In about 1990, newly arrived in London (I moved back North again years later), a friend took me into the Penhaligons shop and offered to buy me any fragrance I liked. I didn't try any of them (duh...) but went for this one as I've always been attracted to green, mossy, herby scents (I wore Grey Flannel at the time and still do now). All I can say is that I found this really unpleasant, harsh and bitter. I later read a review once where someone described it as the poisonous, Victorian, rank potion that Dr Jekyll took before he turned into Mr Hyde, and that sums up how I remember it. The memory has lasted 25 years, and not in a good way.
I'm an amateur, so I feel a bit uncomfortable about writing negative reviews, but my opinion on this stands. for me, it was awful. Sorry....
English Fern introduces itself with a burst of spices and lavender, sweetened by fruit notes that I cannot identify. The lavender soon begins to recede, leaving room for a very distinct licorice/anise note and some barbershop soap to blend with the remaining brisk spices. English Fern settles into a conventional spicy “absinthe” tinted fougère, not far removed from the grand old Crown Fougère, but less complex and less nuanced. The scent remains linear for most of its duration, before fading into a sweet vanillic woody drydown. This is a very pleasant, conservative fougère – the kind of scent that one can wear to the office or to dinner with no fear of offending anybody. In this respect it strikes me as distinctly “English,” which is to say that it is proper, refined, and elegantly traditional. It may not be exciting, but it’s a solid representative of its type, and highly versatile to boot.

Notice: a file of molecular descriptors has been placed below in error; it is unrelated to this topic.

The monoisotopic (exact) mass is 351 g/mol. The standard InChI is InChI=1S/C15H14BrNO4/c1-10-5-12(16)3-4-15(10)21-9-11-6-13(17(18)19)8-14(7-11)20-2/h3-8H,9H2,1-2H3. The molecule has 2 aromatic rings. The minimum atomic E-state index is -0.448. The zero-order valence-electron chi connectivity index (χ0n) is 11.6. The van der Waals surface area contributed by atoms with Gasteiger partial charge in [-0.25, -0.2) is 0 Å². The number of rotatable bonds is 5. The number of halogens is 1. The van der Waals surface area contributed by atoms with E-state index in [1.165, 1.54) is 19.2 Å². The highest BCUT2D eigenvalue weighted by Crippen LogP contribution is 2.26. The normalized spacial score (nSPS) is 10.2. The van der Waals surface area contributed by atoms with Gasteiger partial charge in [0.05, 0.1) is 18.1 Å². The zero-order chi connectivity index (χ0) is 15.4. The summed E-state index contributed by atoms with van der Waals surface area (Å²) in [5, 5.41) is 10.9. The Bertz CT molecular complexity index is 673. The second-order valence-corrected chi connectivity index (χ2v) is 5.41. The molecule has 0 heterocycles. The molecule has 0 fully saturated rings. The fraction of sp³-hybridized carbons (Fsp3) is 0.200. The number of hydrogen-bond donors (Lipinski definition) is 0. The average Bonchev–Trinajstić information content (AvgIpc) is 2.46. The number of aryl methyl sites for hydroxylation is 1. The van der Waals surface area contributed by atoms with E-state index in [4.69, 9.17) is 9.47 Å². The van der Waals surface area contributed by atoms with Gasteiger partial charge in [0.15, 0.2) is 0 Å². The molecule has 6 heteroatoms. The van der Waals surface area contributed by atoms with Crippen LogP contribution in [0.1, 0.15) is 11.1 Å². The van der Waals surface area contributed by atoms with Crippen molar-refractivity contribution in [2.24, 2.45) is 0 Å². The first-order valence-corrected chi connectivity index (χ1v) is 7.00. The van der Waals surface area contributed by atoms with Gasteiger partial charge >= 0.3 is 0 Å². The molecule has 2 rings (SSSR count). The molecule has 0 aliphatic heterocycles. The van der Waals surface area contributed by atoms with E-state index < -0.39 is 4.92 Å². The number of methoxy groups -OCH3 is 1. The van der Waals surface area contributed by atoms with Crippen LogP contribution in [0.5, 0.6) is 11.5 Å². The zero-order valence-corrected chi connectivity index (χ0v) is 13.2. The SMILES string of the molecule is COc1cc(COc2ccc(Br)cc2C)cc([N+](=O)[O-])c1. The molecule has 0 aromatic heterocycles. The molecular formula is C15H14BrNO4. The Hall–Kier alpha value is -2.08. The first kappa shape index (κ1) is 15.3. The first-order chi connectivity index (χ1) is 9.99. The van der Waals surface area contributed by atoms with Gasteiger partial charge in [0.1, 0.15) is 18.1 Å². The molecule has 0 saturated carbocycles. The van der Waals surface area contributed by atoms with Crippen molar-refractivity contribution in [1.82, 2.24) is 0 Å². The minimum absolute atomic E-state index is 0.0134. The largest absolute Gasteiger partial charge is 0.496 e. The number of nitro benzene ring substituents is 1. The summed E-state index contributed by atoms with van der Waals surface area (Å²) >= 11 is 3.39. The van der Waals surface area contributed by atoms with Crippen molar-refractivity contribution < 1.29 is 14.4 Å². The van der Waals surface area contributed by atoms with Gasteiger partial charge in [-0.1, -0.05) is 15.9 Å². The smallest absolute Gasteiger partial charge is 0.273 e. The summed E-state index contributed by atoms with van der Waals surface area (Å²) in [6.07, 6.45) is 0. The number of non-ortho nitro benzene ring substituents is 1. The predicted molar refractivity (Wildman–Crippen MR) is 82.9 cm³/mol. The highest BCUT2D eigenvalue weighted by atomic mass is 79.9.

Starts off with a really sharp fern scent; just a lot of green. Then it moves down into a very soapy plastic smell, while retaining it's greenness. Once it all settles down, it smells like Pinaud Clubman talc powder. Very dry and old fashioned. A good barbershop scent that takes me about half an hour to tolerate. Even then, it's only a 4 out of 5. I'm not sure what it is that keeps it from being perfect instead of only above average, but it is not a bad office scent and would make for a relatively safe blind buy.
The rich man's Brut by Faberge
Sharp and natural smelling ferns and limes and lemons (read: citrus). Not my favorite by this house, but a good warm weather choice. Total barbershop, to be sure. Similar to Brut, I have decided.
English Fern, to my sensibilities, opens with a wonderful blast of green accords, with the lavender and geranium muted by the vanilla to produce an interesting ozonic effect, with the barest hint of patchouli providing indications of loam. If you've ever repotted a plant or spent time wandering a commercial greenhouse, that's what the opening is to my nose.
And then. . .
An hour or so into the scent, lavender, geranium, vanilla, and coumarin all flee the scene, leaving patchouli stomping around on the skin and in the nasal passages to remind one of refugees from Woodstock, or experimenting college kids who thought wearing a solid fluid ounce of the stuff would hide their herbal head-trips. Ninety minutes in - as much as I wanted to like it for the opening - English Fern became a scrubber for me.
Pros: Lovely greenhouse opening
Cons: Must love patch
A bright green, sharp and soapy, minty lavender, with excellent sillage and longevity. It reminds me a bit of those solid green blocks of 'Fairy' household soap, which used to be used for handwashing laundry. A no-nonsense scent for the debonair gent.